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Twitter on Friday announced the details of its political advertising policy.
In October, the social media company’s CEO Jack Dorsey announced that it would ban political advertising, a move that was a sharp contrast to Facebook and its much-criticized policy surrounding paid advertisements among politicians.
“Twitter globally prohibits the promotion of political content, the company’s policy reads. “We have made this decision based on our belief that political message reach should be earned, not bought.”
Twitter said the policy will bar paid advertisements from candidates, advertisers, PACs and Super PACs, and appointed government officials. Ads containing references to “a candidate, political party, elected or appointed government official, election, referendum, ballot measure, legislation, regulation, directive, or judicial outcome” would also be subject to the policy.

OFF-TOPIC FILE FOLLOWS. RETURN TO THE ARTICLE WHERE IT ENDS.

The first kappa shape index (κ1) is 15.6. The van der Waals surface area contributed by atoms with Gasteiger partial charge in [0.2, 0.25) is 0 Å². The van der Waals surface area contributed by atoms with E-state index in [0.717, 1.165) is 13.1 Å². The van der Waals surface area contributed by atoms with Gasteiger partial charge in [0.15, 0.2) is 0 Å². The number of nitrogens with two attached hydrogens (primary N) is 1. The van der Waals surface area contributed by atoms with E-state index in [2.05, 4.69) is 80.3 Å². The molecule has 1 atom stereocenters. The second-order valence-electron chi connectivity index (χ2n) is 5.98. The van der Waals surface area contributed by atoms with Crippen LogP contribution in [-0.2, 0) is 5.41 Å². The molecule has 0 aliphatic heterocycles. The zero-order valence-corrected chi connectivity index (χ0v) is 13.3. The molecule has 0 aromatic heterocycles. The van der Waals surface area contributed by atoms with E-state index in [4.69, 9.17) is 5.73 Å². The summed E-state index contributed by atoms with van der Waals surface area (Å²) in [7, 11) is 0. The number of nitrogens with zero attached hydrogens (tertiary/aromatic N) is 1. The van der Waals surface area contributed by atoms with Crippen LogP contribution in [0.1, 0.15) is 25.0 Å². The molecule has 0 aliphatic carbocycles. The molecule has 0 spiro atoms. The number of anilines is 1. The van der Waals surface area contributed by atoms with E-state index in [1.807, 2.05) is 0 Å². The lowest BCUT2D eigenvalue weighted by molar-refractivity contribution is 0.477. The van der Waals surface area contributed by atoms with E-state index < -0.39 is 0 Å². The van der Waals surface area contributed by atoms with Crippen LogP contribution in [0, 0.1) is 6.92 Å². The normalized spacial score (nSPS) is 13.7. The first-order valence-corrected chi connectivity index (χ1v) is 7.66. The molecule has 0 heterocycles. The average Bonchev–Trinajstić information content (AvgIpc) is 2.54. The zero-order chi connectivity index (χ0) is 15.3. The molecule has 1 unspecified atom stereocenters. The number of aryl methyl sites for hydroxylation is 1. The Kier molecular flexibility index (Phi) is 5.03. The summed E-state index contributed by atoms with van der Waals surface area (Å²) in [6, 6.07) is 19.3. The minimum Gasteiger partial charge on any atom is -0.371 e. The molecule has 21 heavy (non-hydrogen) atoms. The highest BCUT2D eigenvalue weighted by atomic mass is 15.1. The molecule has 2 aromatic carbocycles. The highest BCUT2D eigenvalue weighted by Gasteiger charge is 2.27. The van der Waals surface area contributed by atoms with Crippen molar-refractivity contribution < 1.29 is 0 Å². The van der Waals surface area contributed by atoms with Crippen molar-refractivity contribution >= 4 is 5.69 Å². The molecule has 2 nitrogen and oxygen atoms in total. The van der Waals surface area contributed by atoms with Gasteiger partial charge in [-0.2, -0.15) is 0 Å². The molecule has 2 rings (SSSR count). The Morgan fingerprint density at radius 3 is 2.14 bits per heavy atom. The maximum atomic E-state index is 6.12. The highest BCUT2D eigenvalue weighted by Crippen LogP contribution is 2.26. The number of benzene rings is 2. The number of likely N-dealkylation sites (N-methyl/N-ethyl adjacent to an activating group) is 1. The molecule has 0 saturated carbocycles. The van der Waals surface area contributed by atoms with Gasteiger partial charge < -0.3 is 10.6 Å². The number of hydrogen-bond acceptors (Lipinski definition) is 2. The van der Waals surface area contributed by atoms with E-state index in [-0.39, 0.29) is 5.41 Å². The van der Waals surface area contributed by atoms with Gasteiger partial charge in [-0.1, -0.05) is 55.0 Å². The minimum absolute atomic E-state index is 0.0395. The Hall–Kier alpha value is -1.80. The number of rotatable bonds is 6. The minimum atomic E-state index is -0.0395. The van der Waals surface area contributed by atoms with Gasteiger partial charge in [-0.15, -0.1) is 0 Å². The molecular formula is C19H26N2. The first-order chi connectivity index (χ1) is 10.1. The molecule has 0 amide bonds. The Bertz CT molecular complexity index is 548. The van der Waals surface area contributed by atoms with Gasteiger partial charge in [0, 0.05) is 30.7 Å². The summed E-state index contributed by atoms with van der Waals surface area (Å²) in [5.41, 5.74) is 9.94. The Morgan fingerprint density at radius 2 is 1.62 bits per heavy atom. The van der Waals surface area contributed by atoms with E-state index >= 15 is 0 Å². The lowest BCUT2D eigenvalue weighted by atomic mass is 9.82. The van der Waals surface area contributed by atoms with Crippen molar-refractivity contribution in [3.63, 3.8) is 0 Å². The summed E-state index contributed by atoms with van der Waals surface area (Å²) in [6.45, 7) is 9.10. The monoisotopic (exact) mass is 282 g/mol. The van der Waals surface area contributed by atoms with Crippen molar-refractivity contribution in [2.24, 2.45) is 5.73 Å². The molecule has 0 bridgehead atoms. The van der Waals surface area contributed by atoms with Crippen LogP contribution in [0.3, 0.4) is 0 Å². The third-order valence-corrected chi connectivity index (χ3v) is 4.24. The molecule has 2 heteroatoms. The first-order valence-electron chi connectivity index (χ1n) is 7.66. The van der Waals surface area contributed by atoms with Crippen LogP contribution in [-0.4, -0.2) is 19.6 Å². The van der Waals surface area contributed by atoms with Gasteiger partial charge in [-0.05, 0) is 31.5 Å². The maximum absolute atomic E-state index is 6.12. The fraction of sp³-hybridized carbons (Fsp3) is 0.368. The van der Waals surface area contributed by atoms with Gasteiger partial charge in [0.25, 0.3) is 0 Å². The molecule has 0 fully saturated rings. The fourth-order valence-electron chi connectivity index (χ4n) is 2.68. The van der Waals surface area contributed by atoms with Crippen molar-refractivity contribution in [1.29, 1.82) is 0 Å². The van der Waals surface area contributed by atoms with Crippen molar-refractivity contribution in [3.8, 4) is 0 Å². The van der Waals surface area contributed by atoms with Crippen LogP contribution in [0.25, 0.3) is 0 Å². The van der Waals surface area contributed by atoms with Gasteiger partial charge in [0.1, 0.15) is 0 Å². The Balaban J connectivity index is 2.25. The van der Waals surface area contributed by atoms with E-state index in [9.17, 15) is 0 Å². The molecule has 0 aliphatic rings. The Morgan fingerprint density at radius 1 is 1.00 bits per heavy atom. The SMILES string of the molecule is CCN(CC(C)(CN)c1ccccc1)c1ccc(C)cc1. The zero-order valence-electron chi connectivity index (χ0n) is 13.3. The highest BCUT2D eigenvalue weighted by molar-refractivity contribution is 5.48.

However, the company also carved out rules for “cause-based advertising,” but with restrictions for those seeking to use them.
The cause-based advertising would cover “ads that educate, raise awareness, and/or call for people to take action in connection with civic engagement, economic growth, environmental stewardship, or social equity causes,” Twitter says.
When Twitter first announced the ban, there was concern that while an oil company could buy an ad, an environmental group could not. This exemption appears to allay that fear.
Targeting in these ads would be restricted to location, keywords, and interest. They also would not be able to run on behalf of people or entities banned from advertising under the new political ad policy and any website linked in the ad could not be “directly linked” to those covered under their political ad policy.
The policy is scheduled to go into effect on Nov. 22, according to Politico.
Andrew Wyrich is a politics staff writer for the Daily Dot, covering the intersection of politics and the internet. Andrew has written for USA Today, NorthJersey.com, and other newspapers and websites. His work has been recognized by the Society of the Silurians, Investigative Reporters & Editors (IRE), and the Society of Professional Journalists (SPJ).